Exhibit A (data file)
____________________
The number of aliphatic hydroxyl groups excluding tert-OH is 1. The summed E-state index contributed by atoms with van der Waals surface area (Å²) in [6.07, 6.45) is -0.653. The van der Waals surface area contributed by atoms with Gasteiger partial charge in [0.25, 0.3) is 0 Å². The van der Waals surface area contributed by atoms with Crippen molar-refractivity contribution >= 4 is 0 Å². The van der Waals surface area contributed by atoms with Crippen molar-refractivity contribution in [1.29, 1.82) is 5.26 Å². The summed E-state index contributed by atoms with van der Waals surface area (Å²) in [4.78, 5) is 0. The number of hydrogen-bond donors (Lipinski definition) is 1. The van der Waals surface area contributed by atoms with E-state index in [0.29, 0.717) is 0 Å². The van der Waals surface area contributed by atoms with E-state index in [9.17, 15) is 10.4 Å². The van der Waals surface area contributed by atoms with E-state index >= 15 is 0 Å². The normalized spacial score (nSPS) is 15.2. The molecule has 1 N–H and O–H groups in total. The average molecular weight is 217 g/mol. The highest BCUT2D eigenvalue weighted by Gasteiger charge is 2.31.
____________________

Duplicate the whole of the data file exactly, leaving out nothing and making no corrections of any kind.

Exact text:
The number of aliphatic hydroxyl groups excluding tert-OH is 1. The summed E-state index contributed by atoms with van der Waals surface area (Å²) in [6.07, 6.45) is -0.653. The van der Waals surface area contributed by atoms with Gasteiger partial charge in [0.25, 0.3) is 0 Å². The van der Waals surface area contributed by atoms with Crippen molar-refractivity contribution >= 4 is 0 Å². The van der Waals surface area contributed by atoms with Crippen molar-refractivity contribution in [1.29, 1.82) is 5.26 Å². The summed E-state index contributed by atoms with van der Waals surface area (Å²) in [4.78, 5) is 0. The number of hydrogen-bond donors (Lipinski definition) is 1. The van der Waals surface area contributed by atoms with E-state index in [0.29, 0.717) is 0 Å². The van der Waals surface area contributed by atoms with E-state index in [9.17, 15) is 10.4 Å². The van der Waals surface area contributed by atoms with E-state index >= 15 is 0 Å². The normalized spacial score (nSPS) is 15.2. The molecule has 1 N–H and O–H groups in total. The average molecular weight is 217 g/mol. The highest BCUT2D eigenvalue weighted by Gasteiger charge is 2.31.